National Work Zone Safety Week ended in tragedy this April in Alabama.
In an ironic and tragic accident, the Alabama Department of Transportation identified one of its own workers killed in a fatal work zone accident on Interstate 65 north near Priceville on Thursday, April 14. The ALDOT reported that Jacob Smith, a 35-year-old employee from Athens, was killed in the accident, while his co-worker Kenneth Hopper was rushed to a nearby hospital.
The two men were removing traffic control barrels while conducting repairs on the Tennessee River Bridge. The two drivers involved in the crash were also injured.
“Our thoughts and prayers are with the family of Mr. Smith, and we hope and pray for a speedy recovery for Mr. Hopper,” ALDOT Director John Cooper said in a statement released after the crash. “This tragic incident is a sobering reminder that we all must do everything we can to keep our highways safe. Motorists must slow down, watch out for highway workers and safely move over when passing work crews.”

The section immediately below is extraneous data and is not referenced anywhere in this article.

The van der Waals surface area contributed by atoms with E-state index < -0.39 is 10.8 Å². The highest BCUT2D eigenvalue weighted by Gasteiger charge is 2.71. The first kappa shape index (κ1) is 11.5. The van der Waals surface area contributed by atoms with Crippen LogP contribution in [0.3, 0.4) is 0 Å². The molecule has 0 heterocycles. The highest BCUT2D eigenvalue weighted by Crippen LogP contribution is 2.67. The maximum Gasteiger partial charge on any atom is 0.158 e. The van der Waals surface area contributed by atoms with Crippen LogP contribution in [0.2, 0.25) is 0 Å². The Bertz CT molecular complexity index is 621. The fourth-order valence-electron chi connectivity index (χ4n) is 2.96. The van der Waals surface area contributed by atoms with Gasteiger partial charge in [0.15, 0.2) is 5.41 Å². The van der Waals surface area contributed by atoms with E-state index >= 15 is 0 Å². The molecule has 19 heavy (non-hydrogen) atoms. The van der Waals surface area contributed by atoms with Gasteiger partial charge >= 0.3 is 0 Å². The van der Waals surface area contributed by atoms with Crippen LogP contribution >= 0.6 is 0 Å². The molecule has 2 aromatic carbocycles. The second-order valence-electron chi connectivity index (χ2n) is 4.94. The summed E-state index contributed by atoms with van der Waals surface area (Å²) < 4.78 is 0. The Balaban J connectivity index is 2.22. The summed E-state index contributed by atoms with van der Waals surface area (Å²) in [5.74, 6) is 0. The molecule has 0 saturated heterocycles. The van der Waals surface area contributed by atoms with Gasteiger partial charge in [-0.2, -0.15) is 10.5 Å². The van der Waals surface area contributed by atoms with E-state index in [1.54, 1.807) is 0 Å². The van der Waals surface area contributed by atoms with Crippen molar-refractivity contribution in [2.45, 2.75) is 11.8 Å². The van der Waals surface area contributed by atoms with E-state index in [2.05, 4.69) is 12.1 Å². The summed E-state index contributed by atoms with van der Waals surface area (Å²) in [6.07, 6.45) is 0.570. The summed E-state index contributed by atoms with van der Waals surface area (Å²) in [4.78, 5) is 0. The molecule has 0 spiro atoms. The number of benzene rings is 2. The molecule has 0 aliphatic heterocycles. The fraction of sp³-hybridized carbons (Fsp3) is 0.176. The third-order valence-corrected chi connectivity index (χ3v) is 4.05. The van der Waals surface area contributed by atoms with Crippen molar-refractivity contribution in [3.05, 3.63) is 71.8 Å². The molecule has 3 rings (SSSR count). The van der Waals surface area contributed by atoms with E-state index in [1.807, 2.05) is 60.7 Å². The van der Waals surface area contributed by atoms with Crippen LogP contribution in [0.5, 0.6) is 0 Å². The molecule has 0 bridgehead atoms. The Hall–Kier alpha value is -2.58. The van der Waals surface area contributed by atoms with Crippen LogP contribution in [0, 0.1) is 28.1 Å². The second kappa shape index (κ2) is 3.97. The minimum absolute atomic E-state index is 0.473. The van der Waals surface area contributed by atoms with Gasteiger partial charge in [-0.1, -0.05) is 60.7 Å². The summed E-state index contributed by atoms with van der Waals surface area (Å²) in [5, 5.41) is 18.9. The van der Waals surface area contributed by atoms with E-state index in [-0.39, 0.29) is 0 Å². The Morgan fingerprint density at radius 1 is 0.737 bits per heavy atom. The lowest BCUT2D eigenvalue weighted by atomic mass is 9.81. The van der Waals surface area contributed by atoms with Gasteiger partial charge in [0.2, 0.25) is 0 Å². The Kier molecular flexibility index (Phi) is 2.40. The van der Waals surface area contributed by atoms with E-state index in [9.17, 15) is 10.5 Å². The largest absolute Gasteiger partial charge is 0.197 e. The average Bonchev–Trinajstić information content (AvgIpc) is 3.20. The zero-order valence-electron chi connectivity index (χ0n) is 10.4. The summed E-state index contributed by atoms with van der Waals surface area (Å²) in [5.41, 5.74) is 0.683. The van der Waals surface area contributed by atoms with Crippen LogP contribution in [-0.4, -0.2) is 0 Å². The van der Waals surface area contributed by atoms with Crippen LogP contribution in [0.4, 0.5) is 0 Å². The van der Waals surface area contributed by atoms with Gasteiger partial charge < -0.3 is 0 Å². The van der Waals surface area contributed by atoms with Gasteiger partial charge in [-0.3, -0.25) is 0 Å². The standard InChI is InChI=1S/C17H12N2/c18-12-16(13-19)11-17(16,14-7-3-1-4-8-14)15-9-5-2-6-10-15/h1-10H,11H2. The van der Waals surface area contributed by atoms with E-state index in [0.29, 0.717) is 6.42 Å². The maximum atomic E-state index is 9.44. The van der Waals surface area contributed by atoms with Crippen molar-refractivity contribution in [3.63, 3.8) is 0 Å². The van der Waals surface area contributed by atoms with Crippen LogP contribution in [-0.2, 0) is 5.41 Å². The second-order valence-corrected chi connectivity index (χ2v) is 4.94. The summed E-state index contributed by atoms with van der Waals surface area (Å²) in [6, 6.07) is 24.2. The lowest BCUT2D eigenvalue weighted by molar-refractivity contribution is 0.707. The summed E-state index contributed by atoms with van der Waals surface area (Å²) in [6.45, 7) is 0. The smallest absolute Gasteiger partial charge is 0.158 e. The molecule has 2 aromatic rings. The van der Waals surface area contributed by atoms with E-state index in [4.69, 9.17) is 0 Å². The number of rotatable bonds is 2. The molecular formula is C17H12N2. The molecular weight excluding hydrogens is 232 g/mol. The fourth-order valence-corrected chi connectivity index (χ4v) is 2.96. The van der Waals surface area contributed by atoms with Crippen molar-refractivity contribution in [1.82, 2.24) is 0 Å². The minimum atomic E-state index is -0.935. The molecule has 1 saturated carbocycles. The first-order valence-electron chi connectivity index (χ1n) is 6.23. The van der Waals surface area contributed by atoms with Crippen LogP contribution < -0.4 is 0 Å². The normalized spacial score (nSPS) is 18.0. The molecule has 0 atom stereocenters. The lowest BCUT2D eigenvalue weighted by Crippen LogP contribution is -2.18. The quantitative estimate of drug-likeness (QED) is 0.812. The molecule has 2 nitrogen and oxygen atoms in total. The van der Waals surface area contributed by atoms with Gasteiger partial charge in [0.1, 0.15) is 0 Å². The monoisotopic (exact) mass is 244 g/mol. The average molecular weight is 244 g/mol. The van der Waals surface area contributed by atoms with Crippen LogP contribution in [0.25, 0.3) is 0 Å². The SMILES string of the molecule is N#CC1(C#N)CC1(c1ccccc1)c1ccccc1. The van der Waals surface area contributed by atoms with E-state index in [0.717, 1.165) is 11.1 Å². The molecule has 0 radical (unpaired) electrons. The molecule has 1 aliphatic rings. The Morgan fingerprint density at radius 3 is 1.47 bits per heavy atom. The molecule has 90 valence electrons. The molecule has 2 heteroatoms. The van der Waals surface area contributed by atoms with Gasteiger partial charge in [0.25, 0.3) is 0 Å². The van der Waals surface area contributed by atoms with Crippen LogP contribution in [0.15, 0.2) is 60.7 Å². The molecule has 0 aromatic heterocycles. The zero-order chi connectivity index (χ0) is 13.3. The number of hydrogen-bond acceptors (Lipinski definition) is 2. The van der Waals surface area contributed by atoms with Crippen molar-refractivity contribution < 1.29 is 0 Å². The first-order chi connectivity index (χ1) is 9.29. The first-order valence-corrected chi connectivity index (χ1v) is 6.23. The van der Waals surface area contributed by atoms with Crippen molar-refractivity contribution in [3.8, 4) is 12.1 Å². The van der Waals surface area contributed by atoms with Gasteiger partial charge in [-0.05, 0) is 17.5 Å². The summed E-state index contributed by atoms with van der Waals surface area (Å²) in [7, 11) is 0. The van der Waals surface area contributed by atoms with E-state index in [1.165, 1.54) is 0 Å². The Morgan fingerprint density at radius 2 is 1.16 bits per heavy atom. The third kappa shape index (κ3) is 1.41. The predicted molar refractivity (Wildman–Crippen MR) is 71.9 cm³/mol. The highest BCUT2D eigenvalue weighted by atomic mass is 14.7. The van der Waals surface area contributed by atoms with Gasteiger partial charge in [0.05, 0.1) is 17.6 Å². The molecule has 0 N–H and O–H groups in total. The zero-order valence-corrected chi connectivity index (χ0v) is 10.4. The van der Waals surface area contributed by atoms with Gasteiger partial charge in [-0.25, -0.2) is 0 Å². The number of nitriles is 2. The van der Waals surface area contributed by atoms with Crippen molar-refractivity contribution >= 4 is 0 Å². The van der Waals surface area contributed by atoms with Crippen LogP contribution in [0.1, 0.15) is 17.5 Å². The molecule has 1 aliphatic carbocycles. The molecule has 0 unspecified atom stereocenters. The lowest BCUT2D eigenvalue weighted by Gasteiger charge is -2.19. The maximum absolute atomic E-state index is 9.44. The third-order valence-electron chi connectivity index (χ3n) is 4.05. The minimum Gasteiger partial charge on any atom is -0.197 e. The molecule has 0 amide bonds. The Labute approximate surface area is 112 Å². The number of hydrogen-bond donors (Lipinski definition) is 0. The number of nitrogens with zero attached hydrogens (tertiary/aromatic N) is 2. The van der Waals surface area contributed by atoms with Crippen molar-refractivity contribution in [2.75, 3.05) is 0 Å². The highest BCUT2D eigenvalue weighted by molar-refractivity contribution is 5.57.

According to a flyer created to promote National Work Zone Safety Week, this year’s theme was “Don’t be THAT Driver,” and that “This national event was created to focus attention on work zone safety and work zone workers. Since the creation of the national campaign the number of work zone fatalities has dropped significantly.”
The campaign is important because roadside workers are particularly at risk. According to one survey from the American Society of Safety Engineers, fully 98% of respondents said they had seen workers misusing or avoiding proper safety equipment. But even when workers take all the precautions required by both law and common sense, a distracted driver sending a text can still end a life.
Even among police officers, the majority of officer fatalities occur on the side of the road during a traffic stop.